international-relations/pg-arts-international-relations

aos

Postgraduate - Area of study

Students who commenced study in 2014 should refer to this area of study entry for direction on the requirments; to check which units are currently available for enrolment, refer to the unit indexes in the the current edition of the Handbook. If you have any queries contact the managing faculty for your area of study.

print version

Managing facultyFaculty of Arts
Offered bySchool of Political and Social Inquiry
Campus(es)Clayton

Notes

  • Unit codes that are not linked to their entry in the Handbook are not available for study in the current year.

Description

Research programs in international relations at Monash are designed to enable students in politics or related disciplines to explore, at an advanced level, the many issues and questions raised by the rapidly changing nature of contemporary world politics:

  • How are security issues to be understood in a fluid international system?
  • How far can the consideration of ethical, normative and cultural issues contribute to the understanding of politics across state boundaries?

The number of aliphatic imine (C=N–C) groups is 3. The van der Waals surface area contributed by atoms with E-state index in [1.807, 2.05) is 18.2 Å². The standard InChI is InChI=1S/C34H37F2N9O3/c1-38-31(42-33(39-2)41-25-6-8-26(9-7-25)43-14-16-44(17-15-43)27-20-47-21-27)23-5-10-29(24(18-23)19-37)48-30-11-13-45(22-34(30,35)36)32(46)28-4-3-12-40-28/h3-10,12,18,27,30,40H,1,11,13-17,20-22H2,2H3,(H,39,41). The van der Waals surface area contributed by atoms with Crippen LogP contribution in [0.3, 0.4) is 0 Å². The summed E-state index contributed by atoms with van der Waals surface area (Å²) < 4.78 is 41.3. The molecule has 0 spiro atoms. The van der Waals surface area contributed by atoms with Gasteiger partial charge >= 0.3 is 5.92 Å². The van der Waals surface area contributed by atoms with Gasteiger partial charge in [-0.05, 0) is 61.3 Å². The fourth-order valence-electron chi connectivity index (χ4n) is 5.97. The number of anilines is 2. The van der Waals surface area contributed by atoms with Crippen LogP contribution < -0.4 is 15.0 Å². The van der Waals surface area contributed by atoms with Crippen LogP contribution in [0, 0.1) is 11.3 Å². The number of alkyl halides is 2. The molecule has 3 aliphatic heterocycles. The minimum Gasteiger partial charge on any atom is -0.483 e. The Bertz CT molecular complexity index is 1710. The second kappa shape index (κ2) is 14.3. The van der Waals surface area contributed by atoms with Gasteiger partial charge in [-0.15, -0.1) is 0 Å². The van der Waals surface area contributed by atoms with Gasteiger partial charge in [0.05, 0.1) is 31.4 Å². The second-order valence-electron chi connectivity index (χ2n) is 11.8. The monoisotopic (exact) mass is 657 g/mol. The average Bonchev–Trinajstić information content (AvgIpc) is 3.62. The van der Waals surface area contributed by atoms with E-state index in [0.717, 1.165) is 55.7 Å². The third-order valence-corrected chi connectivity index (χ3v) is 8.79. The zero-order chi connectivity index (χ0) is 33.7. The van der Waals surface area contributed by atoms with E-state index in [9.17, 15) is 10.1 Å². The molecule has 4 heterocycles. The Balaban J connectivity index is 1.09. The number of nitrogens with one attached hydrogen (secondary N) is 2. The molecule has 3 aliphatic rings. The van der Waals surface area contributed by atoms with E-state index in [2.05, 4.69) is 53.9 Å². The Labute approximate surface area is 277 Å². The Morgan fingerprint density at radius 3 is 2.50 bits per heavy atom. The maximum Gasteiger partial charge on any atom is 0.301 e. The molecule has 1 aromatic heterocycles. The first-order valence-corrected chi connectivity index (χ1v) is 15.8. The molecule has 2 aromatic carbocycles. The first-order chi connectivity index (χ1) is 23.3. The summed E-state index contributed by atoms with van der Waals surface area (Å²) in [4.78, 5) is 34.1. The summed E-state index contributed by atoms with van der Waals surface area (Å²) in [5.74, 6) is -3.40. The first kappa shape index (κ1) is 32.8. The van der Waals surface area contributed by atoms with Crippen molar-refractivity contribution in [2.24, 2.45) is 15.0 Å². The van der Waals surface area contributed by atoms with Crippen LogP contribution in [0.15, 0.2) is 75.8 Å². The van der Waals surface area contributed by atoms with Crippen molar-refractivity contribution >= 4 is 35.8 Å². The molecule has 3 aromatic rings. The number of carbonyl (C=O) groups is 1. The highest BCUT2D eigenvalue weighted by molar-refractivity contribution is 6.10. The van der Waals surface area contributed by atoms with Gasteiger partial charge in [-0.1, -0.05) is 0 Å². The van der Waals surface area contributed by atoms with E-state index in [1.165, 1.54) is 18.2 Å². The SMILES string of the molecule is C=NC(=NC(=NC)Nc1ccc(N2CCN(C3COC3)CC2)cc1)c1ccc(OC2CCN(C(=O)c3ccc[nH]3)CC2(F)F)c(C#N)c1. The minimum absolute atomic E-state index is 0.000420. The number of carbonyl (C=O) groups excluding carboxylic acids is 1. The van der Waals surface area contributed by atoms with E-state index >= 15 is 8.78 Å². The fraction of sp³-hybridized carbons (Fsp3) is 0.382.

• How is globalisation affecting the sovereignty of states and the economic policies which governments pursue at home and abroad?
  • What is the significance of issues such as human rights and the environment in contemporary international politics?
  • What kind of world order, or disorder, is emerging in the aftermath of the twenty-first century?

The graduate coursework programs are particularly suitable for students interested in pursuing careers in such areas as government, diplomacy, business, non-government organisations (NGOs), teaching and journalism.

Politics staff are active researchers who are engaged in public debate and are actively sought by the media for expert commentary and regularly address major forums, such as the Australian Institute of International Affairs, dealing with issues of major public interest.

For students who wish to undertake research in international relations at master's or doctoral level, the school is able to provide supervision in a wide variety of sub-fields, including, but not limited to:

  • arms control and strategic studies
  • Australian foreign policy
  • ethics and international relations
  • globalisation
  • international history
  • international law
  • international political economy
  • international relations in East, Southeast and South Asia
  • international relations theory
  • nationalism
  • Russia and the former Soviet Union
  • the European Union, NATO and transatlantic security
  • the Middle East
  • the 'war on terror'
  • US foreign policy.

Units

For a list of units in this area of study refer to the requirements for courses listed under 'Relevant courses'.

Relevant courses

  • 3093 Master of International Relations
  • 2695 Master of Arts*
  • 0020 Doctor of Philosophy*

* By research.